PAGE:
The repetition of hearing the same noises and sounds, or walking through a similar looking environment killing the same enemies can be annoying to a point where it can eliminate any desire to continue forward. Bastion’s differentiating feature was the narrator, and to my initial understanding, he would describe every movement my character made. I imagined the narrator spewing lines of worthless dialog like “He swung his hammer, hit the enemy hard, and sent it back to where it came from. He continues walking and walking until he arrives at a door”. Looking back that may have been an exaggeration on my part; I couldn’t help but imagine that it wouldn’t be annoying when it was often described as “Someone narrates everything you do”. However, it’s a rather unfair representation as the narrator is more of a story teller sharing his grand story to whoever was listening. Bastion is not just a game with a narrator; it’s an experience that starts with a simple approach to combat, character progression and art style, and again ends with a simple yet self-reflecting story.
The Calamity has struck, fracturing the world beneath you, leaving it in pieces for you “The Kid” to put back together again. You head towards the Bastion where everyone has agreed to meet up in case of the Calamity, and on the way there you see that the world reconstructs itself beneath you. Pieces of the ground rise from the depths and form the pathway, on which you walk on.
The hand drawn aesthetic along with the path forming pieces of earth is in itself impressive, as all the vibrant colors and mystery of where to go feels like your exploring, even when each path is generally straight forward. Like the layout of each level, your goal is to rebuild the Bastion, to make the world livable again. As you rebuild the Bastion you gain access to new facilities to help improve your weapons and character. Weapons are assigned to only two buttons, making for fairly basic combat. But to make up for the simplicity, there is a wide range of weapons to choose from, giving you the freedom to combine any two to fit your tastes. It wasn’t until near the end of the game, when I found and tried most of the weapons, that I stuck to a combination I loved.
There’s a lot of variety and a lot to consider, since you can focus on long range, melee or combine the two. All the weapons such as hammers, guns, and projectiles, all behave differently and have strengths and weaknesses. You are constantly learning new things in Bastion, so you never hit that point in the game where you take everything you have learned and just try to perfect it. As you explore, you learn something new, making you want to explore further. For having fairly simple combat, the weapon selection and customization gives the game a lot more depth than I initially had expected.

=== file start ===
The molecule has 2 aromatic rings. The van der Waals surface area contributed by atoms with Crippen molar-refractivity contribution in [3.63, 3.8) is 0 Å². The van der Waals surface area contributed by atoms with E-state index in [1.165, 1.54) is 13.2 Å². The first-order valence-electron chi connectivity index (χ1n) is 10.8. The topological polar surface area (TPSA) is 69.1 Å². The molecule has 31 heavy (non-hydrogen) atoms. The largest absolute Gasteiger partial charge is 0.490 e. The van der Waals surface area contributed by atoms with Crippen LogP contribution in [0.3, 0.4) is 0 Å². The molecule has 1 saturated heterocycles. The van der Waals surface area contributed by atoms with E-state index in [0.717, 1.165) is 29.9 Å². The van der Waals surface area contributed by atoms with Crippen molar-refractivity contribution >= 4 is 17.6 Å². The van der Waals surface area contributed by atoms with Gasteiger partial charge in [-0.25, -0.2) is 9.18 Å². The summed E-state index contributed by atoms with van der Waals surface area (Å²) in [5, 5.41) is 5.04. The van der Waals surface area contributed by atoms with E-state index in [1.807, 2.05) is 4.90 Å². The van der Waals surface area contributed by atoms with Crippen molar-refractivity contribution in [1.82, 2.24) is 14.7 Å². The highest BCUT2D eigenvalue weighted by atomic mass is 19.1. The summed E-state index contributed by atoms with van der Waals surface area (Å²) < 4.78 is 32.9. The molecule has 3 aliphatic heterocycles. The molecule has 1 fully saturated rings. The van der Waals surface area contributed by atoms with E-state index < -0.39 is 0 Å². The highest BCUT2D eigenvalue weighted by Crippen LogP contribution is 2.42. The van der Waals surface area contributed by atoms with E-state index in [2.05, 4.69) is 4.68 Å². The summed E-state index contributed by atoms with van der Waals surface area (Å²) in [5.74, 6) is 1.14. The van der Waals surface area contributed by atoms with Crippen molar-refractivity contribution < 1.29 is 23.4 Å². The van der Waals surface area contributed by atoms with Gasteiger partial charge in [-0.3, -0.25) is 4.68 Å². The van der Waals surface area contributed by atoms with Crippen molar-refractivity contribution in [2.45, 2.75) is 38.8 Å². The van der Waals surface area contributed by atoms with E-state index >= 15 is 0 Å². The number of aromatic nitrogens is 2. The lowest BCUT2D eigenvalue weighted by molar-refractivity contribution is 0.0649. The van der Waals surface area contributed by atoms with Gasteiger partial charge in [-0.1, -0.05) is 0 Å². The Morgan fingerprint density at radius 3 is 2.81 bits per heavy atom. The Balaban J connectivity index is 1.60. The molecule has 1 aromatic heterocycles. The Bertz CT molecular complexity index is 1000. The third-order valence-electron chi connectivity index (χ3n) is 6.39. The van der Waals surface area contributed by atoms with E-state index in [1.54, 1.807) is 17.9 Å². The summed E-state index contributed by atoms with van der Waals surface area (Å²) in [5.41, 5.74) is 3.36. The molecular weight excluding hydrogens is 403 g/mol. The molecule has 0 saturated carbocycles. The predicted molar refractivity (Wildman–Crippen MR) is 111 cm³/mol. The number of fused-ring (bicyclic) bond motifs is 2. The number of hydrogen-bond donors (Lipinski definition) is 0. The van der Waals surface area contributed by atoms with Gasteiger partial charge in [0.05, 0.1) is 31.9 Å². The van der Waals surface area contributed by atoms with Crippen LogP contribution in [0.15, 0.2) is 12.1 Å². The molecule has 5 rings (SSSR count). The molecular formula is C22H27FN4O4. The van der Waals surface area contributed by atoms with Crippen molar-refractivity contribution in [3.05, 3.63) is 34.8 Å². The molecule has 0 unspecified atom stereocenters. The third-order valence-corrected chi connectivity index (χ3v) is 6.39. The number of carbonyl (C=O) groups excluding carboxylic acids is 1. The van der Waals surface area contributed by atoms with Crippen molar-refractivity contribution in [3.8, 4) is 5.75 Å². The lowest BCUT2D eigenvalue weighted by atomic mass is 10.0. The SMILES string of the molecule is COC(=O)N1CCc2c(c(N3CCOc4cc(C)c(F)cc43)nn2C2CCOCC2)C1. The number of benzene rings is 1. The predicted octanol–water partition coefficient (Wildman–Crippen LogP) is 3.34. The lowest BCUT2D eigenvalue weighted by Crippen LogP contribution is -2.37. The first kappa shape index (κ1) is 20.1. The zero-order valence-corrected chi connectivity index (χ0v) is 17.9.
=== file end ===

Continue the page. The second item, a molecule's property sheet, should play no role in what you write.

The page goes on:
When you’re satisfied with your weapons choices, you are sent out into the wild, looking to put the world back together again. Here is where majority of the narration happens, slowly describing the situation, but also moving the story forward. It doesn’t seem very significant at first, but the great writing and stellar voice work adds an element that makes you feel even more comfortable. Those moments where he does stop talking though, you wonder where he has gone, almost like you are playing the game alone again. But when he speaks, it creates this atmosphere where you’re being watched, that your actions carry more weight than you had initially thought.
The story and the narration play a larger role in Bastion than to simply act as a gimmick. I wouldn’t say the approach to the entire game is simplistic, it just doesn’t reach a high level of complexity that most games do, yet it doesn’t need it. Everything, from the combat, graphics and especially the music, is executed to the point where finding flaws is only nit picking. The soundtrack by the way, is so memorable, I often found myself humming songs from the last level I played, and even had thoughts (still have them) of buying the original soundtrack. So many different types of tracks all made to properly suit the dark or bright environments, some with lyrics and some without. I was impressed with the lyrical songs; games usually try to stay away from songs that have a singer and focus on strictly instrumental because it can distract the player.
Bastion’s narration proves that it doesn’t annoy the player, but serves as one core piece in delivering an emotional story in a game firmly grounded gameplay depth. Supergiant Game’s first release doesn’t solely rely on a great aesthetic, memorable soundtrack, or a lot of weapons to hold up the entire game, it’s a combination of all these great aspects that makes Bastion an incredible experience. Some might not include downloadable titles when speaking of the year’s great games, but the amount of content and the overall quality comes close to replicating a retail experience. This Summer of Arcade release is not just a must own arcade game, it’s a must own Xbox 360 title.